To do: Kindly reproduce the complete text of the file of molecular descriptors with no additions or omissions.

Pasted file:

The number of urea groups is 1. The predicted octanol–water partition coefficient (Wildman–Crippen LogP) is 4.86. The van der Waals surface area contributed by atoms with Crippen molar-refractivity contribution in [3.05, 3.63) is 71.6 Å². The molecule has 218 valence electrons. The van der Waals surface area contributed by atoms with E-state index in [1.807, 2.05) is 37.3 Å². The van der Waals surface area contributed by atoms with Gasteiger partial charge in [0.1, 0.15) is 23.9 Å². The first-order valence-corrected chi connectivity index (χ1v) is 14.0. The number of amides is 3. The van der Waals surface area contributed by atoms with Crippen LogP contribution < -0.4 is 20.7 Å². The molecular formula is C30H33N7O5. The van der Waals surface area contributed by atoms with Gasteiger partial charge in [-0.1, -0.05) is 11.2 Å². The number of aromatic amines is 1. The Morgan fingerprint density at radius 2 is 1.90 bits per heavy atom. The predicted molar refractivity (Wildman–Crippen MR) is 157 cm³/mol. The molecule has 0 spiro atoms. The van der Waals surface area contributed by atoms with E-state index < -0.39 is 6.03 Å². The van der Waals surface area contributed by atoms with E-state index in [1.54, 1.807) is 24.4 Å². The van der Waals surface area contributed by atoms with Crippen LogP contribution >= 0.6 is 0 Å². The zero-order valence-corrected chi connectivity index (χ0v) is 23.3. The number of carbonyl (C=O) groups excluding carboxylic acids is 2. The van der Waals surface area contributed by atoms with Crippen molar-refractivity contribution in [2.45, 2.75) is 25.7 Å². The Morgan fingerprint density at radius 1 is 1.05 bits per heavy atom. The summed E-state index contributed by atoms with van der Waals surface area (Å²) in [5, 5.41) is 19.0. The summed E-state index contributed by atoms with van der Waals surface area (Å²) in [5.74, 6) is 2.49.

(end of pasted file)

The number of urea groups is 1. The predicted octanol–water partition coefficient (Wildman–Crippen LogP) is 4.86. The van der Waals surface area contributed by atoms with Crippen molar-refractivity contribution in [3.05, 3.63) is 71.6 Å². The molecule has 218 valence electrons. The van der Waals surface area contributed by atoms with E-state index in [1.807, 2.05) is 37.3 Å². The van der Waals surface area contributed by atoms with Gasteiger partial charge in [0.1, 0.15) is 23.9 Å². The first-order valence-corrected chi connectivity index (χ1v) is 14.0. The number of amides is 3. The van der Waals surface area contributed by atoms with Crippen LogP contribution < -0.4 is 20.7 Å². The molecular formula is C30H33N7O5. The van der Waals surface area contributed by atoms with Gasteiger partial charge in [-0.1, -0.05) is 11.2 Å². The number of aromatic amines is 1. The Morgan fingerprint density at radius 2 is 1.90 bits per heavy atom. The predicted molar refractivity (Wildman–Crippen MR) is 157 cm³/mol. The molecule has 0 spiro atoms. The van der Waals surface area contributed by atoms with E-state index < -0.39 is 6.03 Å². The van der Waals surface area contributed by atoms with E-state index in [1.54, 1.807) is 24.4 Å². The van der Waals surface area contributed by atoms with Crippen LogP contribution >= 0.6 is 0 Å². The zero-order valence-corrected chi connectivity index (χ0v) is 23.3. The number of carbonyl (C=O) groups excluding carboxylic acids is 2. The van der Waals surface area contributed by atoms with Crippen molar-refractivity contribution in [2.45, 2.75) is 25.7 Å². The Morgan fingerprint density at radius 1 is 1.05 bits per heavy atom. The summed E-state index contributed by atoms with van der Waals surface area (Å²) in [5, 5.41) is 19.0. The summed E-state index contributed by atoms with van der Waals surface area (Å²) in [5.74, 6) is 2.49.